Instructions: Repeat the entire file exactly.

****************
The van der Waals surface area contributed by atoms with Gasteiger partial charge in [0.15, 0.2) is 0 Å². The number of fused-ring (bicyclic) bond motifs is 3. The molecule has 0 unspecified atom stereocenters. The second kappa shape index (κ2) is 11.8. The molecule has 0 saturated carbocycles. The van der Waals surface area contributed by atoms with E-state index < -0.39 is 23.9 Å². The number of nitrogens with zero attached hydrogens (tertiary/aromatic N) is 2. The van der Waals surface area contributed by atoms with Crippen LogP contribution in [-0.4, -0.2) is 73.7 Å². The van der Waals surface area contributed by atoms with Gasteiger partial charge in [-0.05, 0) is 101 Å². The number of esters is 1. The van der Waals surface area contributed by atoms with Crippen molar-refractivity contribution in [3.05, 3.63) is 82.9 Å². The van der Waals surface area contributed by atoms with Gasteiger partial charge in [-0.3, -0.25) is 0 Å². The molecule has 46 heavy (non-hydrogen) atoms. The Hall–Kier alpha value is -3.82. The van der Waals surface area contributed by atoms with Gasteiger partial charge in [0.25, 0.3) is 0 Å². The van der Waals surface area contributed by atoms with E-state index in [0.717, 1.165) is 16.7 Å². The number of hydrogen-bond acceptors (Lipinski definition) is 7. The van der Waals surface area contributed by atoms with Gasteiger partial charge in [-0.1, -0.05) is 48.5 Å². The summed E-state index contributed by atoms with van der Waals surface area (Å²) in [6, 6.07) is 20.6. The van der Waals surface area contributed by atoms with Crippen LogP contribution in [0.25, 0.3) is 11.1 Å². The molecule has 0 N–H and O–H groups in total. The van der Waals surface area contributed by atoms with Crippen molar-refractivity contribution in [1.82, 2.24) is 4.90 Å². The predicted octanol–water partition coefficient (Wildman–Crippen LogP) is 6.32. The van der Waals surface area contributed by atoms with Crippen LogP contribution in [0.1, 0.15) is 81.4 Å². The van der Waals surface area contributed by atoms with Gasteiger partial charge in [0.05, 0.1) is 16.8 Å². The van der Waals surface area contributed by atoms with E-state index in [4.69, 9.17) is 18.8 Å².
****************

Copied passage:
The van der Waals surface area contributed by atoms with Gasteiger partial charge in [0.15, 0.2) is 0 Å². The number of fused-ring (bicyclic) bond motifs is 3. The molecule has 0 unspecified atom stereocenters. The second kappa shape index (κ2) is 11.8. The molecule has 0 saturated carbocycles. The van der Waals surface area contributed by atoms with E-state index < -0.39 is 23.9 Å². The number of nitrogens with zero attached hydrogens (tertiary/aromatic N) is 2. The van der Waals surface area contributed by atoms with Crippen LogP contribution in [-0.4, -0.2) is 73.7 Å². The van der Waals surface area contributed by atoms with Gasteiger partial charge in [-0.05, 0) is 101 Å². The number of esters is 1. The van der Waals surface area contributed by atoms with Crippen molar-refractivity contribution in [3.05, 3.63) is 82.9 Å². The van der Waals surface area contributed by atoms with Gasteiger partial charge in [-0.3, -0.25) is 0 Å². The molecule has 46 heavy (non-hydrogen) atoms. The Hall–Kier alpha value is -3.82. The van der Waals surface area contributed by atoms with Gasteiger partial charge in [0.25, 0.3) is 0 Å². The van der Waals surface area contributed by atoms with E-state index in [0.717, 1.165) is 16.7 Å². The number of hydrogen-bond acceptors (Lipinski definition) is 7. The van der Waals surface area contributed by atoms with Gasteiger partial charge in [-0.1, -0.05) is 48.5 Å². The summed E-state index contributed by atoms with van der Waals surface area (Å²) in [6, 6.07) is 20.6. The van der Waals surface area contributed by atoms with Crippen LogP contribution in [0.25, 0.3) is 11.1 Å². The molecule has 0 N–H and O–H groups in total. The van der Waals surface area contributed by atoms with Crippen molar-refractivity contribution in [1.82, 2.24) is 4.90 Å². The predicted octanol–water partition coefficient (Wildman–Crippen LogP) is 6.32. The van der Waals surface area contributed by atoms with Crippen LogP contribution in [0.1, 0.15) is 81.4 Å². The van der Waals surface area contributed by atoms with Gasteiger partial charge in [0.05, 0.1) is 16.8 Å². The van der Waals surface area contributed by atoms with E-state index in [4.69, 9.17) is 18.8 Å².